LA CROSSE, Wis. - Everything your child does in school is kept in a student information system. The SIS used in the La Crosse School District is provided by a Wisconsin-based company called Skyward.
"So, inside Skyward, the core, is our student demographics, attendance, scheduling," said Vicki Lyons, director of technology services for the school district of La Crosse.
The district also uses the system as a communication tool.
"We use it mostly to communicate with our parents and our community members as well," said Lyons.
The district started using Skyward ten years ago. Everyone from the teachers to the secretaries to the food services staff are continually being trained on the data base.18991872
"We are happy with the system," said Sonja Hoskins, data services manager for the La Crosse School District. "And Skyward is wonderful with the fact that they are always updating and finding ways to make improvements to the system."
Skyward currently serves 50-percent of the school districts throughout the state, but that didn't factor into the process. The Department of Administration awarded the statewide SIS to Minnesota-based company Infinite Campus.
"There was a bidding process," said Wisconsin Governor Scott Walker. "It was conducted fairly."
Governor Walker says the seven vendors interested in being the state's SIS, including Skyward, went through a fair bidding process.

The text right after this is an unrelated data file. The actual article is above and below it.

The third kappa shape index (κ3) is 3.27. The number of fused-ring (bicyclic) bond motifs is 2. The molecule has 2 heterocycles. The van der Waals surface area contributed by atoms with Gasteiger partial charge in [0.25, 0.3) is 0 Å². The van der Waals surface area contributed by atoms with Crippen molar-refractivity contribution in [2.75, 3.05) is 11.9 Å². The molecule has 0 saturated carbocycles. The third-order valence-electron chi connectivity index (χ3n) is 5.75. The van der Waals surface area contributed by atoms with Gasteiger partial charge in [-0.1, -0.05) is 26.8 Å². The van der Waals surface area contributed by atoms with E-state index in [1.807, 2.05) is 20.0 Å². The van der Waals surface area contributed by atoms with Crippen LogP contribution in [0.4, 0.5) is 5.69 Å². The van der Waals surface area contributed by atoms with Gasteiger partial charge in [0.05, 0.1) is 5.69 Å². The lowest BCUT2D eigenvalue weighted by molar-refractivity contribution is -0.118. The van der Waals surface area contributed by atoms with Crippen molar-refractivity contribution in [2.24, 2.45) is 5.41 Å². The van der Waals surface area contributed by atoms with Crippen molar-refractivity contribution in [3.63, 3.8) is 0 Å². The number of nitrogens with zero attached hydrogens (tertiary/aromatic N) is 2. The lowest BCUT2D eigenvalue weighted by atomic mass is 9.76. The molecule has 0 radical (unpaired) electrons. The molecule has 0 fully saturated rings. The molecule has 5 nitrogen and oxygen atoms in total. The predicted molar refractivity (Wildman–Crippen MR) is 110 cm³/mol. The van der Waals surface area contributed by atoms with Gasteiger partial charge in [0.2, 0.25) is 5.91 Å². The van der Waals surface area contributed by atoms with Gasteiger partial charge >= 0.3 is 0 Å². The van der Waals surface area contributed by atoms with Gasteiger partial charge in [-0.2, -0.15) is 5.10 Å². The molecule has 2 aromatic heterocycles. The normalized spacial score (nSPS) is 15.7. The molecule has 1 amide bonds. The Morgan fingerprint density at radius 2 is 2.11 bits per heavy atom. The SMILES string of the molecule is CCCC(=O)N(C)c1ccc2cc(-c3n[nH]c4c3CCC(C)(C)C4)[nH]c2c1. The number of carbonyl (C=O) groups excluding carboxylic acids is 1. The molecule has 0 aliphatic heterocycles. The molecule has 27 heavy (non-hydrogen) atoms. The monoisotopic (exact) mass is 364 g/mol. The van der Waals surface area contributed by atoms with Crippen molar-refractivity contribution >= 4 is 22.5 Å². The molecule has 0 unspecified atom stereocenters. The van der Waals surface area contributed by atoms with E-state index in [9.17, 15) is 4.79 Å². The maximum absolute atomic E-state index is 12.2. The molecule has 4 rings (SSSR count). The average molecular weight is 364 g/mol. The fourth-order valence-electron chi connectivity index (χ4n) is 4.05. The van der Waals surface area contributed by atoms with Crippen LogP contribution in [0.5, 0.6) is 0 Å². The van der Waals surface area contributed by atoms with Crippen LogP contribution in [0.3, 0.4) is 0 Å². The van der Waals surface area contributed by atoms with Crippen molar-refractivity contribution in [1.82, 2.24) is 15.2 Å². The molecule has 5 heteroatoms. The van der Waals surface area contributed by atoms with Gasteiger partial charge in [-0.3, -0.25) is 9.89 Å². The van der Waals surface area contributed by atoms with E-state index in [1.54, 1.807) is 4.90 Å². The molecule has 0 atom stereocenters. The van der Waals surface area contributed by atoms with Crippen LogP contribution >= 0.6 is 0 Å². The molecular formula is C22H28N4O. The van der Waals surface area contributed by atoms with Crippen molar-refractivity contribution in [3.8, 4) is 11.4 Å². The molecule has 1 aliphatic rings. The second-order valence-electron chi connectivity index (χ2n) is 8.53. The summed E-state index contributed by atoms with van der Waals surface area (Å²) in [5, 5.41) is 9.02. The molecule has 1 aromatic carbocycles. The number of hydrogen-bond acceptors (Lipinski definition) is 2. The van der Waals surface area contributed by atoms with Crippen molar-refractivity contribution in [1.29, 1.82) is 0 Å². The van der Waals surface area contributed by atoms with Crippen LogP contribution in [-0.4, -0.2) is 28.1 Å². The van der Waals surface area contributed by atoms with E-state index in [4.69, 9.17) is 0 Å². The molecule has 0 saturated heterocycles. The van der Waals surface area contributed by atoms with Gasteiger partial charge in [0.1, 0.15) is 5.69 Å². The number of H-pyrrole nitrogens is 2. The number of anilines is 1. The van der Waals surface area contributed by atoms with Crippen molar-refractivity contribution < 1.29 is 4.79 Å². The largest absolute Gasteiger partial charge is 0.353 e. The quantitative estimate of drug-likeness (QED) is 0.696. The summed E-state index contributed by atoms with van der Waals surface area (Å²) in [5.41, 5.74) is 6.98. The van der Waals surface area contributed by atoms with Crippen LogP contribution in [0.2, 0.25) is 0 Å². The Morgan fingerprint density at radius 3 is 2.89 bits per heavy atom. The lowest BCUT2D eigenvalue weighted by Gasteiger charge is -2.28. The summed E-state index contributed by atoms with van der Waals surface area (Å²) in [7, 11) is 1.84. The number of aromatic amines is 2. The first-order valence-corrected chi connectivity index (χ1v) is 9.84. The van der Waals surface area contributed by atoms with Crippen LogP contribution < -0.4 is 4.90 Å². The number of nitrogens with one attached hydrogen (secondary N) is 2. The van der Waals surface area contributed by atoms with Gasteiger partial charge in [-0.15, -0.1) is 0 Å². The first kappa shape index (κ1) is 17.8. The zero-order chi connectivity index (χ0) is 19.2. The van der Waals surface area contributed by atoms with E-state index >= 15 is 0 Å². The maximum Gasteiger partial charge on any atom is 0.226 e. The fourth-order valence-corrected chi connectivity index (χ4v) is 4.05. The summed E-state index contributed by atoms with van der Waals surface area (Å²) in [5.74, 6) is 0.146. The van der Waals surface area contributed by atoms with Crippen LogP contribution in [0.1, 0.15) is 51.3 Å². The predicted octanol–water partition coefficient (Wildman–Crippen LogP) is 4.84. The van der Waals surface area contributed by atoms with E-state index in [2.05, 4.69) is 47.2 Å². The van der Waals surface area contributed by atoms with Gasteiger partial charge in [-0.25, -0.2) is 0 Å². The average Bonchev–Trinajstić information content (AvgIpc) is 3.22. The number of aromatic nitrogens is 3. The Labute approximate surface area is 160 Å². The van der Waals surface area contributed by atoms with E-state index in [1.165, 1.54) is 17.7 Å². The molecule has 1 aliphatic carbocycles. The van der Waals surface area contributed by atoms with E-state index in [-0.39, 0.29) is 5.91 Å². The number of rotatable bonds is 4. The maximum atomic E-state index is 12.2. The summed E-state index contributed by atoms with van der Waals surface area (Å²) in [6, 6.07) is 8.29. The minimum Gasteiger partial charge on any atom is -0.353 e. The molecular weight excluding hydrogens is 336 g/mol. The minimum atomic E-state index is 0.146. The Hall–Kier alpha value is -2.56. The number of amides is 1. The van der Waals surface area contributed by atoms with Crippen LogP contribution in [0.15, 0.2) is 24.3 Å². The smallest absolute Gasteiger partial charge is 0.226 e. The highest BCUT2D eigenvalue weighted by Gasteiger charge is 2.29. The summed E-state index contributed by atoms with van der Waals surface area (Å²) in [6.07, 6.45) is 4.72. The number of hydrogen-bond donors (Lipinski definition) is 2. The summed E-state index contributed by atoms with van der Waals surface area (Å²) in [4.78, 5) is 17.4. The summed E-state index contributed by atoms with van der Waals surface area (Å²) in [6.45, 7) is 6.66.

:My administration, specifically the department of administration, is responsible for making sure the law is followed," said Governor Walker.
But Skyward is protesting the results. In a news release, the company says the DOA "failed to provide a fair, transparent, and open process."
"The DOA even brought in a third party outside observer and monitor who worked previously for Governor Doyle," said Governor Walker. "So, it's someone who's obviously not affiliated with my administration to oversee that. And they felt the contract process was done accurately."
A spokesperson for the DOA says Skyward's protest will be objectively reviewed. But at this point, 50 percent of the state's school districts may have to abandon their current SISs and switch to the new statewide system. Lyons says while the idea is good... it will come with a cost.
"It looks like our initial implementation and our initial training will be over 260-thousand dollars," said Lyons. "So, what we would need to do here is we would need to find the dollars to provide that from within our programs."
So, as the La Crosse School district prepares to switch to a new SIS vendor over the next five years, parents will also have to prepare to learn a new system to access their child's information.
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